Gardeners Hand Salve Recipe

Gardeners Hand Salve Recipe

Gardening- Cheaper than therapy and you get tomatoes! – Author Unknown

There are so many benefits to gardening besides just the fresh produce. Gardeners are known to live longer and I know many elderly people who still spend hours gardening each week… in their 90s!

It might be the abundance of Vitamin D, or the beneficial organisms present in the soil, the exercise or even just the time in nature… but gardening certainly has its benefits.

I prefer not to wear gloves when I garden so that I can feel the plants and the soil. I feel comfortable doing this since we use organic pest control and fertilizer options, but sometimes it can leave my hands dry or cracked.

What is a Salve?

A salve is a nourishing, oil-based ointment that is often infused with beneficial herbs and plants to speed healing.

I use salves often for various purposes. From my all-purpose healing salve, to the cracked heel salve I made for my hubby, the black salve we use to draw out splinters and even the pregnancy salve that helped me avoid stretch marks…. salves are a mainstay in my natural medicine cabinet.

Gardeners Hand Salve Recipe

This particular salve contains many soothing herbs that help nourish dry skin and quickly heal any small cuts from gardening. It also leaves hands silky and soft, even if you aren’t a gardener. The dark green color of this salve comes from the many herbs that are infused into the oils and it has a delicious earthy and medicinal scent.

I prefer to make salves with dried herbs, as this reduces the chance of spoilage since no water is introduced to the oils from the leaves of the plants. Salves can also be made with essential oils, but I’ve found that this infused version is more effective and less likely to sting eyes if you accidentally rub them. It is also much less expensive than an essential oil version.

Herbs to Use

Any herbs can be used in this recipe, but I used these:

Before You Begin: Infuse the Herbs Into the Oil

This is an important step for making this salve effective. It takes a while, and there are two ways to infuse the herbs, depending on how much time you have.

Option 1: One Day Option

If you want to make your salve quickly and don’t want to wait weeks for the herbs to infuse, you can speed up the process in a double boiler.

To do this, place 1 cup of olive oil in the top part of a double boiler. Add 1 inch of water to the bottom and turn on medium heat. Bring up to a simmer and reduce to low. Simmer for 3-4 hours or until the oil has turned very dark green.

Strain the herbs out of the oil using cheesecloth and keep the oil in a clean, air-tight container.

Option 2: Longer Option

If you have the time and patience, place the herbs and 1 cup of olive oil into a pint-size glass mason jar and add an air-tight lid. Leave for at least 3 weeks to give the herbs time to infuse. If it is warm enough, this mixture can be left in the sun to create a solar infused oil.

Strain the herbs out of the oil using cheesecloth and keep the oil in a clean, air-tight container.

Gardeners Salve Ingredients

Hand Salve Instructions

  1. Melt the beeswax, shea butter and herb-infused oil in a double boiler until melted.
  2. Remove from heat and add the lavender essential oil, if using.
  3. Quickly and carefully pour into a small glass jar or appropriate size tin.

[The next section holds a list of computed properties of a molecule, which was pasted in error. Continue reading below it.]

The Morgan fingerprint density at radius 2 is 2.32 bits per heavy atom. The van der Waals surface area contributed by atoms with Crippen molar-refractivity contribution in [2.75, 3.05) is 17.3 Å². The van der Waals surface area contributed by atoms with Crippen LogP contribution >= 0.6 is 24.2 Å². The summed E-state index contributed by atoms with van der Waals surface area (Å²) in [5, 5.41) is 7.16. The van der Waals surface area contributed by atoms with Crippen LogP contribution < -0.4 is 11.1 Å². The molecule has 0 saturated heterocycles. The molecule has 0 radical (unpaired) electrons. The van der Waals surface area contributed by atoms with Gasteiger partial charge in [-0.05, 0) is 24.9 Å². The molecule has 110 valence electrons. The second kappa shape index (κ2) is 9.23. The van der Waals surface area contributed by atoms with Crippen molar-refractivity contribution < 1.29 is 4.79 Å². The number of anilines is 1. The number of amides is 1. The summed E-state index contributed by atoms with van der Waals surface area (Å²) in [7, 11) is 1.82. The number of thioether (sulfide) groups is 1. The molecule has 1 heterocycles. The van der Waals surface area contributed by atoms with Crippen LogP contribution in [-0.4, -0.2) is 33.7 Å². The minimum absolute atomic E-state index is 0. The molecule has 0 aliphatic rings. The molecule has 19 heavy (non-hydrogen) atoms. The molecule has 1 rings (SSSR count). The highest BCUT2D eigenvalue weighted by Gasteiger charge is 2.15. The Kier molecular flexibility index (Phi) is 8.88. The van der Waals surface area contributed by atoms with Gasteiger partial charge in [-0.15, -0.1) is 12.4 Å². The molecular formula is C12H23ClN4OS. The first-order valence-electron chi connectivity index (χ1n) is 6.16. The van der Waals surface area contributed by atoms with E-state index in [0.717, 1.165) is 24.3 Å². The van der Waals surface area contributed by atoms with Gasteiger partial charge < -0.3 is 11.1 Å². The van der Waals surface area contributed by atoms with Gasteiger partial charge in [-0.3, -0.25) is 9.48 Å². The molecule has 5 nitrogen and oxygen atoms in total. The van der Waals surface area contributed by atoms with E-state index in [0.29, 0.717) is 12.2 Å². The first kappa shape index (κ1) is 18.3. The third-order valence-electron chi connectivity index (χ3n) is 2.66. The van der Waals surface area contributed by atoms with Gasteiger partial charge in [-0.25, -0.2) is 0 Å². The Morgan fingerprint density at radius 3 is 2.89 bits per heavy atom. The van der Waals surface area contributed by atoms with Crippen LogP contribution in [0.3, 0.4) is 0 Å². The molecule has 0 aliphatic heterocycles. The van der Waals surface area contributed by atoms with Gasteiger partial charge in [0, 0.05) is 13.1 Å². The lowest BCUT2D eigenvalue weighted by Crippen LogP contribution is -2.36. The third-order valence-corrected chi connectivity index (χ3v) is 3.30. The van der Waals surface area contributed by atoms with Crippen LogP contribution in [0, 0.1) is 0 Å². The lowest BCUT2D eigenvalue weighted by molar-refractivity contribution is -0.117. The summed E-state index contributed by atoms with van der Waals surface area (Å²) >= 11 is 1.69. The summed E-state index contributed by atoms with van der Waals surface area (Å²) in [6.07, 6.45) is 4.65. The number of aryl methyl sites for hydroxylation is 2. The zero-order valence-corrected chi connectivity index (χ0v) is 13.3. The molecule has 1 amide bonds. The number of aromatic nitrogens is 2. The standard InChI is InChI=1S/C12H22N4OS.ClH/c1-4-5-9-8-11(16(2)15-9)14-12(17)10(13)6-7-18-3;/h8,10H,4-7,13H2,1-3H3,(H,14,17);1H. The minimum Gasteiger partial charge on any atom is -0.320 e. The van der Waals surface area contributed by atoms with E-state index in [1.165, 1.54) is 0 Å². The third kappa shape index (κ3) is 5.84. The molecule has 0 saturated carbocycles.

4. Store in a cool, dry place and use as needed. Store in a place cool enough that it won’t melt and re-harden. I keep in my pantry.
  5. Use as needed after gardening or anytime your hands are dry.

Do garden? Ever used a salve to help cracked hands? Share below!

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Reader Comments

  1. For the one day option, it does not say to add herbs. I assume that they are added to the oil at the beginning of the process.

    • No, always add herbs/spices after you have heated the oil up enough for infusion. Once the oil is hot enough, then remove from heat and toss them in. Now you are infusing!!

      • I disagree. You want the oils to infuse IN the oil over a long period of time. If you heat the oil and then place the herbs in after, it will cool too quickly to have much benefit. You warm the herbs and oil together, gently. I often will preheat my oven to 250, and while it’s warming up, I put my herbs and carrier oil in an oven safe container. I mix them a bit and once the oven is preheated, I place the container inside and TURN OFF THE OVEN. Do not open for 4-5 hours. They are now gently warmed and infused. Somwtimes, I repeat the process. For Arnica, I heat oven to 300 and then after I turn it off, don’t open the oven for 6 hours. I usually repeat, sometimes a couple times, sometimes with fresh herbs for a double strength oil. Regardless, you want to warm the herbs with the oil. 🙂

  2. I’m very instiered in home remedies in dry skin, stretch marks, mouthwash, anything made from the proudest in my home and safe a little money Im instead in. Thank You for time look forward to your information.

  3. I am just wondering where you get all the ingredients?

    • I just bought all the ingredients today from my local health/natural food store – a real one not one in a mall. They were really cheap – about $10 for the whole lot and there’s enough for making this recipe 20 times over. Have already infused the herbs into the oil. What a great idea this is.

  4. I’m making the body whipped soap but it’s not as fluffy as the picture all ingredients are right but it’s not fluffy

  5. What kind of oil did you use?

  6. Why do you start with 1 cup of olive oil, but only use 1/2 cup in the recipe? Does it reduce while it is infusing?

    Also, how much does this make? What size jar do I need to store this recipe?

    • It does reduce while infusing, as some sticks to the herb. I also keep any remaining amount to make a healing lip balm. I store in 4 ounce tins and it makes several.